TACOMA, Washington — Kenya is recognized major destination of persons subjected to forced labor and sex trafficking according to the U.N. Office on Drugs and Crime (UNODC). Though the causes and sustainment of human trafficking are varied, a potential explanation for high instances of trafficking in Kenya may be due to labor migration and development patterns and the susceptibility of people crossing borders being deceived by ‘employers.’
The Counter-Trafficking in Persons Act of 2010 criminalized both sex and labor trafficking, with penalties of 15 years in prison and/or a fine of at least 5 million Kenyan Shillings ($49,120 USD). Since the implementation of the act in 2010, many have criticized the Kenyan government for corruption and for allowing traffickers to obtain fraudulent identity documents. Of note is the potential for individuals to exploit corruption in the system in order to employ bribes to avoid sentencing. In 2018, a number of Kenyan-based NGOs and other international organizations implemented training for prosecutorial and judicial officials and other judiciary bodies of the government in an attempt to remedy this alleged corruption.
2020 Trafficking in Persons Report: Kenya
The 2020 Trafficking in Persons Report put out by the U.S. State Department asserts that the Kenyan government has made significant strides to eliminate trafficking; however, the report states that the government does not meet the minimum standards required to claim the elimination of trafficking entirely. In its efforts to improve the state of affairs, the Kenyan government has identified a higher number of victims, utilized the victim assistance fund and launched a cybercrime center to investigate claims of labor and sexual abuse.
The government of Kenya also increased its collaboration efforts with NGOs and various foreign governments, allowing for a greater number of trafficking victims to be rescued. This report also details that the government implemented the National Plan of Action Against Sexual Exploitation of Children 2018-2022 and made efforts to reduce the demand for commercial sex, which demonstrates strides to fight human trafficking in Kenya.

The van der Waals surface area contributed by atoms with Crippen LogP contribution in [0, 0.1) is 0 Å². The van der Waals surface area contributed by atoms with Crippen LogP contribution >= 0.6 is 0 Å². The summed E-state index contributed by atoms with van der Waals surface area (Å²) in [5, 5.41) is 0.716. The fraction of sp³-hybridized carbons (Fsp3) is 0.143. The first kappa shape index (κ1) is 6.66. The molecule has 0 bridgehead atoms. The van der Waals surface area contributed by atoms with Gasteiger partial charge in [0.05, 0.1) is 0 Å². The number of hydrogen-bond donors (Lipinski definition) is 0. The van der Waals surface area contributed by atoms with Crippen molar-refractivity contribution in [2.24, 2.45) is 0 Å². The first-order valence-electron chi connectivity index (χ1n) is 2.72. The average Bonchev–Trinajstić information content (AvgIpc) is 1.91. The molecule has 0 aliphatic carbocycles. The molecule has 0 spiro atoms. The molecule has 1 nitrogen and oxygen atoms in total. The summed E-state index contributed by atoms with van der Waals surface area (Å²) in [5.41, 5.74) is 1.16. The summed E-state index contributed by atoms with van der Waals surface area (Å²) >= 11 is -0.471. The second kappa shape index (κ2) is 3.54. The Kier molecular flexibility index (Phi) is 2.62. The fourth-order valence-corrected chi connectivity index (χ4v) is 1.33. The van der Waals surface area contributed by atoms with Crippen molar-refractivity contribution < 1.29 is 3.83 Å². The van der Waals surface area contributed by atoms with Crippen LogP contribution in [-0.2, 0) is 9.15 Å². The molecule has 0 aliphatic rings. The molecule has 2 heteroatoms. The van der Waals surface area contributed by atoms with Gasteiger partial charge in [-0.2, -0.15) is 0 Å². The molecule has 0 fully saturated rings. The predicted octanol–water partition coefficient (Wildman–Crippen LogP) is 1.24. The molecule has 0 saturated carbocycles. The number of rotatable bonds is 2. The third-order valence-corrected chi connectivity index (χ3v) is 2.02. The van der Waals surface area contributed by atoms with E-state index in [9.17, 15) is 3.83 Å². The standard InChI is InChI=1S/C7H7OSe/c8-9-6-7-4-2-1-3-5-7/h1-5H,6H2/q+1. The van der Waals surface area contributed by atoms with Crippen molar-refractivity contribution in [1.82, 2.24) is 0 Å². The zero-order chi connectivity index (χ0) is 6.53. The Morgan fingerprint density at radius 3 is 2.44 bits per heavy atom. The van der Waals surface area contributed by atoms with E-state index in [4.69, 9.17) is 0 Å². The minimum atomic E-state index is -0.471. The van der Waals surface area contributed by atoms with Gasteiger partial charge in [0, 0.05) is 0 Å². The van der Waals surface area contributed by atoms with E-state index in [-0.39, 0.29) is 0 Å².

Despite these efforts to mitigate the impact of human trafficking, the government of Kenya continues to label some victims of trafficking as criminals, which in turn limits their access to victim resources and funds. The government has also failed to try all trafficking cases under the anti-trafficking law and instead has tried some as immigration law cases, which results in less stringent sentences for perpetrators. The report notes that the government “maintained uneven protection efforts” — “Victim care varied in quality depending on the age, gender, nationality, and location of the victim.”
Lacking Government Services
In 2018, the Kenyan Government funded the National Assistance Trust Fund for Victims of Trafficking. This fund appeared to be a step in the right direction in aiding victims more justly, but the authorities did not distribute any funds to trafficking victims during the entire year of 2018. Along with this lack of fund distribution, identification of child trafficking victims was stronger than adult trafficking. Though the identification of child trafficking is crucial, any weaknesses in identification capabilities could force adult victims to unnecessarily wait longer before receiving help.
Kenya has to to provide “appropriate shelter and other basic needs” and “psychosocial support” under the Counter-Trafficking in Persons Act of 2010. Kenya lacks enough state-run services, such as shelters and equitable distribution of funds to victims, which means the government is not able to fully adhere to the guidelines it signed in 2010. Systemic holes in trafficking procedures, such as where to comfortably house victims, mean delays for Kenya in the fight against trafficking overall.
Legal Proceedings in Kenya
Noordin Haji, Director of Public Prosecutions, surmises that the lack of state-run shelters is due to a heavy reliance on nonprofit organizations to provide temporary housing and security for victims of trafficking. Kenya actually arrests many victims, which can traumatize them further, moving them from one dehumanizing situation to another. Without a legislative framework and shelters provided by the government, there is a fear that procedural hurdles may lead to the rejection of victims from non-governmental shelters.
Mohamed Daghar, a researcher for Enhancing Africa’s Ability to Counter Transnational Crime (ENACT) urged Kenyan governmental officials to create and maintain legal and procedural frameworks to address factors that contribute to the likelihood of someone becoming a victim of trafficking. This advice suggests that victims can and should be reached before they become victims, hoping to confront larger systemic issues that affect certain populations in Kenya at a heightened risk of experiencing human trafficking. Consistently ensuring these governmental frameworks along with the provision of basic services, like shelters and counseling to victims, can help Kenya regain ground in the war on human trafficking.
– Tatiana Nelson